How does Feverfew work?

Feverfew leaves contain many different chemicals, including one called parthenolide. Parthenolide or other chemicals decrease factors in the body that might cause migraine headaches.

Are there safety concerns?

Feverfew is safe for most people when used short-term. Side effects might include upset stomach, heartburn, diarrhea, constipation, bloating, flatulence, nausea, and vomiting. Other reported side effects include nervousness, dizziness, headache, insomnia, joint stiffness, tiredness, menstrual changes, rash, palpitations, and weight gain.

The safety of feverfew beyond 4-months' use has not been studied.

Feverfew can also cause allergic reactions, especially in people who are allergic to ragweed, mums, marigolds, or daisies. If you have allergies, be sure to check with your healthcare provider before taking feverfew.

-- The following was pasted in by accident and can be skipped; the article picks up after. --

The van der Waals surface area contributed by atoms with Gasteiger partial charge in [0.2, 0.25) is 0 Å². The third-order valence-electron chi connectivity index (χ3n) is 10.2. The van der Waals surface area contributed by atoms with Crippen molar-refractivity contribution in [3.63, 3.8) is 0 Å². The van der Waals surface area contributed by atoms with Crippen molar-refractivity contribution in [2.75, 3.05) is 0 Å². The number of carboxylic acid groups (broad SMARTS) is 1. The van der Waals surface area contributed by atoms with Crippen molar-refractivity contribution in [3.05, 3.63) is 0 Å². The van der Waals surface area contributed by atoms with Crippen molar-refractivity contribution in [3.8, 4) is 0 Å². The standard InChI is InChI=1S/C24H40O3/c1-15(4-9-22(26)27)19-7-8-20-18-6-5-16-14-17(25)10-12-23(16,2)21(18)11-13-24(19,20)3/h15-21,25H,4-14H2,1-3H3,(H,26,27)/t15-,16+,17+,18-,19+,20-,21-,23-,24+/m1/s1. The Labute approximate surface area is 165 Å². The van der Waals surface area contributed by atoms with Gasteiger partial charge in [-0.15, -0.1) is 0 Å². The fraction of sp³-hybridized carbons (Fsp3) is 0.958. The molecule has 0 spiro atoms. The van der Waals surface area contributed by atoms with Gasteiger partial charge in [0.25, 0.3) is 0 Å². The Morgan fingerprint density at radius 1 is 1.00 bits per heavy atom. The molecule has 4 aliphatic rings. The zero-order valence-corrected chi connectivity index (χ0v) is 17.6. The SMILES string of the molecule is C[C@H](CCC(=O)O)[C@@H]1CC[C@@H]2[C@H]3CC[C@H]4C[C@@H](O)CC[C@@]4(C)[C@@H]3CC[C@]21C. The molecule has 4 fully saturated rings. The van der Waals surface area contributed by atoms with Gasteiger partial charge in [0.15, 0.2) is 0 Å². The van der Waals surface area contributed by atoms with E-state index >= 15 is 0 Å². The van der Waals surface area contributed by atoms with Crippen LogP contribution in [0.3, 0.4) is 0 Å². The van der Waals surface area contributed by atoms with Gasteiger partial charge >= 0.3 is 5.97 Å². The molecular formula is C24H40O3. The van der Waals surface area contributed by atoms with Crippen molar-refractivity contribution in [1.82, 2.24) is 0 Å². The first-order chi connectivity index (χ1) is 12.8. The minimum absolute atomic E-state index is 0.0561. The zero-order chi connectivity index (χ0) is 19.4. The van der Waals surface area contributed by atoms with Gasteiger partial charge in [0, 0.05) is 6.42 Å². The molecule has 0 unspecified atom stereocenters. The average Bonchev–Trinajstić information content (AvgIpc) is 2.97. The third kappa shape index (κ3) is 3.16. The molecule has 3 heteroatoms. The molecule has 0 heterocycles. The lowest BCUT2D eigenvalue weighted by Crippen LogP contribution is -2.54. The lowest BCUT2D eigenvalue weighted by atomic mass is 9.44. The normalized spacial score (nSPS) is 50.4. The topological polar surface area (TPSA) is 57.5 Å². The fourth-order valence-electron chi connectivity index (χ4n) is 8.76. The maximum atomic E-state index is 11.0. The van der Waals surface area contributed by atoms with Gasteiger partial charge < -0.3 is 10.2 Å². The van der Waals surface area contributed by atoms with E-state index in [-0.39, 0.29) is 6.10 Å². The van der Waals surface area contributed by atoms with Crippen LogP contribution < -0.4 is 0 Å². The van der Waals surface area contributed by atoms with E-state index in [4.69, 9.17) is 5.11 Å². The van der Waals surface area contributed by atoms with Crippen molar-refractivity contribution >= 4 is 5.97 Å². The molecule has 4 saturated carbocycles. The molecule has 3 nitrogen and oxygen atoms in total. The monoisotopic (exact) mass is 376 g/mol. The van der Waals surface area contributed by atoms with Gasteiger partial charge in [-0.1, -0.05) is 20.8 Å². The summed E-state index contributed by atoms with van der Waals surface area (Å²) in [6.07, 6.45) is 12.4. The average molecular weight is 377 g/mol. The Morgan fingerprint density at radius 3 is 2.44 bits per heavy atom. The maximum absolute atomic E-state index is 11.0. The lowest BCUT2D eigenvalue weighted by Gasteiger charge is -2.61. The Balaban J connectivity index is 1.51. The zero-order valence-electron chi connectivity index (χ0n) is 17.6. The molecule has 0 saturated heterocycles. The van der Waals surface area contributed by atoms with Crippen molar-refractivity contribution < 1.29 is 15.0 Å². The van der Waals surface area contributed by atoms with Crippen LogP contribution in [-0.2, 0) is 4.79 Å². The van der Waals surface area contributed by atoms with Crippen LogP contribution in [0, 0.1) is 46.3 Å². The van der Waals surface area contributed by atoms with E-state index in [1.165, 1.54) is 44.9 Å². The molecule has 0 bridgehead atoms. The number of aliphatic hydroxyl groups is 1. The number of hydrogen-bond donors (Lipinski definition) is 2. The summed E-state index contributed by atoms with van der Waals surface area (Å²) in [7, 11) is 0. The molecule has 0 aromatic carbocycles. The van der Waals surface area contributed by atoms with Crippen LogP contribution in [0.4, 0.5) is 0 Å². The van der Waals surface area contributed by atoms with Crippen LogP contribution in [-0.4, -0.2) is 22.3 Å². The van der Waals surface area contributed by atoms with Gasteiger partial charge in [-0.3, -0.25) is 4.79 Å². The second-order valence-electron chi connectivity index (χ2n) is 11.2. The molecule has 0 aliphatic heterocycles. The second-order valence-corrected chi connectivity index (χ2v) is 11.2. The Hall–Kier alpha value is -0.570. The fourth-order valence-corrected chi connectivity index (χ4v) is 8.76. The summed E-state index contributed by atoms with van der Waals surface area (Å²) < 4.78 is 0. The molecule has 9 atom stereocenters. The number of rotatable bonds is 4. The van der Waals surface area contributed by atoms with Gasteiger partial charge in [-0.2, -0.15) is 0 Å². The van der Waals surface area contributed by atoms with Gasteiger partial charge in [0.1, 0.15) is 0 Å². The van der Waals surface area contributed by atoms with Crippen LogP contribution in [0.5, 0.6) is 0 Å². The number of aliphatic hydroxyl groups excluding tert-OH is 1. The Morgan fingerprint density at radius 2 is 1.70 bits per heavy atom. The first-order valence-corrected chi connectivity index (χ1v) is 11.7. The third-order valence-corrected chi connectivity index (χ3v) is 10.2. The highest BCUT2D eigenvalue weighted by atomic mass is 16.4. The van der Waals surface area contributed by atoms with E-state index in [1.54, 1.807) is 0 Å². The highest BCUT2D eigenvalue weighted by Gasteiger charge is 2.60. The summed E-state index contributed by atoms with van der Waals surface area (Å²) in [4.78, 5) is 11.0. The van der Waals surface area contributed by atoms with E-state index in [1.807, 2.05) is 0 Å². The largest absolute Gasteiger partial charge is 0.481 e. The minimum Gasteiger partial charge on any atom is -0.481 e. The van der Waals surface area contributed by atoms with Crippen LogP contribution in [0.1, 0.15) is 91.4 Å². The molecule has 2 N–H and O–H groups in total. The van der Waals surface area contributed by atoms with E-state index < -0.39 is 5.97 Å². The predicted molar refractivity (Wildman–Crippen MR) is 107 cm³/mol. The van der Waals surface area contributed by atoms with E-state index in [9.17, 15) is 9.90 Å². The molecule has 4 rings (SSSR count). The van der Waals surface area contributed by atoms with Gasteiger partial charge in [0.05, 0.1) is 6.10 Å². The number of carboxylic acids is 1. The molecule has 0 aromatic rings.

Some people chew feverfew instead of swallowing it in a pill. Chewing fresh feverfew leaves can cause mouth sores; swelling of the mouth, tongue, and lips; and loss of taste.

Do not take feverfew if:
  • You are pregnant or breast-feeding.
  • You are scheduled for surgery in the next two weeks. Feverfew might increase the risk of bleeding.

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Report Problems to the Food and Drug Administration

You are encouraged to report negative side effects of prescription drugs to the FDA. Visit the FDA MedWatch website or call 1-800-FDA-1088.